Plotting a Coup in the Carpool

(I’d call it “Coup in a Coupe”, except we rode a station wagon.)

The other day in the delightfully cheesy “Magic of Thinking Big” I read a story about a guy who carpooled with loser coworkers.  The kind who just bitched about petty office politics and dreamed of escape.  It was wearing him down so he switched to a new carpool with colleagues who talked about challenging themselves and building new things.  The quality of life increase was immediate and spectacular.

I began to reminisce (forgetting the horrible parts of course) about a job I used to have where I’d carpool several hours across the state twice a month with two coworkers.  We three worked remotely in flip-flops in an otherwise button-up traditional office.  We were the rebels and rule-breakers, but we got our stuff done so we got away with it.  These bi-monthly rides were tremendous for my ambition and intellectual development.

These guys were not interested in laterally navigating their jobs or whining about petty workplace bureaucracy (though we did find cathartic occasion for the latter).  They were interested in full-scale world take-over.  They were interested in high-level plots to overthrow every stagnant institution, internal and external, and realistically navigate the people and incentives necessary to do so.  These were skeptical, optimistic discussions.  There was no self-pity or complaining about obstacles, there was opportunistic scheming about creative work-arounds.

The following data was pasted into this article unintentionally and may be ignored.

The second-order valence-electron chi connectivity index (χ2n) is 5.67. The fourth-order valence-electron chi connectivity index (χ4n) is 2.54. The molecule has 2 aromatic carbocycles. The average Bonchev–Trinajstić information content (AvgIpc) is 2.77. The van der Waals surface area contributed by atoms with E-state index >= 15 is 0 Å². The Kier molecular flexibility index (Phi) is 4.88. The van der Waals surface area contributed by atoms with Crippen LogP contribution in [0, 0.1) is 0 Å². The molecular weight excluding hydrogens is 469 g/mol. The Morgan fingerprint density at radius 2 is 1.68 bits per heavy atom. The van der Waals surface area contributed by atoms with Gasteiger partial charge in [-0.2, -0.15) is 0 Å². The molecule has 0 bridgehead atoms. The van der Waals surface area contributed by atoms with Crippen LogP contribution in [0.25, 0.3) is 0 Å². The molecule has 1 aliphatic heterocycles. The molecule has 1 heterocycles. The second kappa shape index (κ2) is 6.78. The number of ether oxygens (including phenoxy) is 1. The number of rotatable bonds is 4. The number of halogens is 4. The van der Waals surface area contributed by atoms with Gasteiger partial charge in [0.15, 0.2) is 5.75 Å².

These guys helped unleash a rule-breaking, risk-taking mentality.  Not as an end in itself, but as a way to achieve a goal.  They also understood that failure to achieve a goal, especially after breaking rules, should be fully owned.  These guys loved their jobs and were constantly restless and discontent at the same time.

One of them said, “Don’t tell anyone, but I’d do this work for free.”  He meant it, and it was a brilliant statement for two reasons.  One, because it revealed a relentless, “Don’t do stuff you hate” mentality which led him to work he got fired up about (even though it was far from glorious).  Two, because even though he’d work free, he’d rather be paid for it, so he was fine keeping this a semi-secret.

It was partly luck of the draw, partly my own dogged insistence on working remotely that led to this fortunate selection of carpoolers.  I think my experience in this job would have been far less fulfilling had I carpooled with good, clock-punching employees or bad gossips.  Instead, I got a combo of fierce devotion to the vision with relentless drive to break old tactics and create new ones.

You know the difference between being around dangerous, rebellious, creative builders and safe, loyal, low-level complainers.  Nobody’s will is strong enough to not become at least a little like the company they keep.  Choose wisely.

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